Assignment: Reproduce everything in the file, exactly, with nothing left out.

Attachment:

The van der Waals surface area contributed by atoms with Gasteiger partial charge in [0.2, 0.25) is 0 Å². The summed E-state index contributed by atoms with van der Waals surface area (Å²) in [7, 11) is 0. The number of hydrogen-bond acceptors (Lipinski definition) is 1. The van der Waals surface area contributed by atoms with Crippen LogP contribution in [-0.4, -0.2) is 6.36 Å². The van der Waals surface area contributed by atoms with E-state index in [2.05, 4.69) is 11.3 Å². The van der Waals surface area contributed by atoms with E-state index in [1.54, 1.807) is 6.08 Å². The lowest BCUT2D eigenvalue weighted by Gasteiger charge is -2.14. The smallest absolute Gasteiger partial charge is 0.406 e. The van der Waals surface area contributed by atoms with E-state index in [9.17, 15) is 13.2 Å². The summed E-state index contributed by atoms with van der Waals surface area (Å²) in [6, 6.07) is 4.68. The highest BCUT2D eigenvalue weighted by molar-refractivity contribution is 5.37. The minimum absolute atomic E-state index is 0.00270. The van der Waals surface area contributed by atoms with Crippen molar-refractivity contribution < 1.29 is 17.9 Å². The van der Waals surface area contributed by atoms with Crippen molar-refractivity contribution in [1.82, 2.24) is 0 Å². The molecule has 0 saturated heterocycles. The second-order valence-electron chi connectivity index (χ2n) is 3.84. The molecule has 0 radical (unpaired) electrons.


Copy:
The van der Waals surface area contributed by atoms with Gasteiger partial charge in [0.2, 0.25) is 0 Å². The summed E-state index contributed by atoms with van der Waals surface area (Å²) in [7, 11) is 0. The number of hydrogen-bond acceptors (Lipinski definition) is 1. The van der Waals surface area contributed by atoms with Crippen LogP contribution in [-0.4, -0.2) is 6.36 Å². The van der Waals surface area contributed by atoms with E-state index in [2.05, 4.69) is 11.3 Å². The van der Waals surface area contributed by atoms with E-state index in [1.54, 1.807) is 6.08 Å². The lowest BCUT2D eigenvalue weighted by Gasteiger charge is -2.14. The smallest absolute Gasteiger partial charge is 0.406 e. The van der Waals surface area contributed by atoms with E-state index in [9.17, 15) is 13.2 Å². The summed E-state index contributed by atoms with van der Waals surface area (Å²) in [6, 6.07) is 4.68. The highest BCUT2D eigenvalue weighted by molar-refractivity contribution is 5.37. The minimum absolute atomic E-state index is 0.00270. The van der Waals surface area contributed by atoms with Crippen molar-refractivity contribution < 1.29 is 17.9 Å². The van der Waals surface area contributed by atoms with Crippen molar-refractivity contribution in [1.82, 2.24) is 0 Å². The molecule has 0 saturated heterocycles. The second-order valence-electron chi connectivity index (χ2n) is 3.84. The molecule has 0 radical (unpaired) electrons.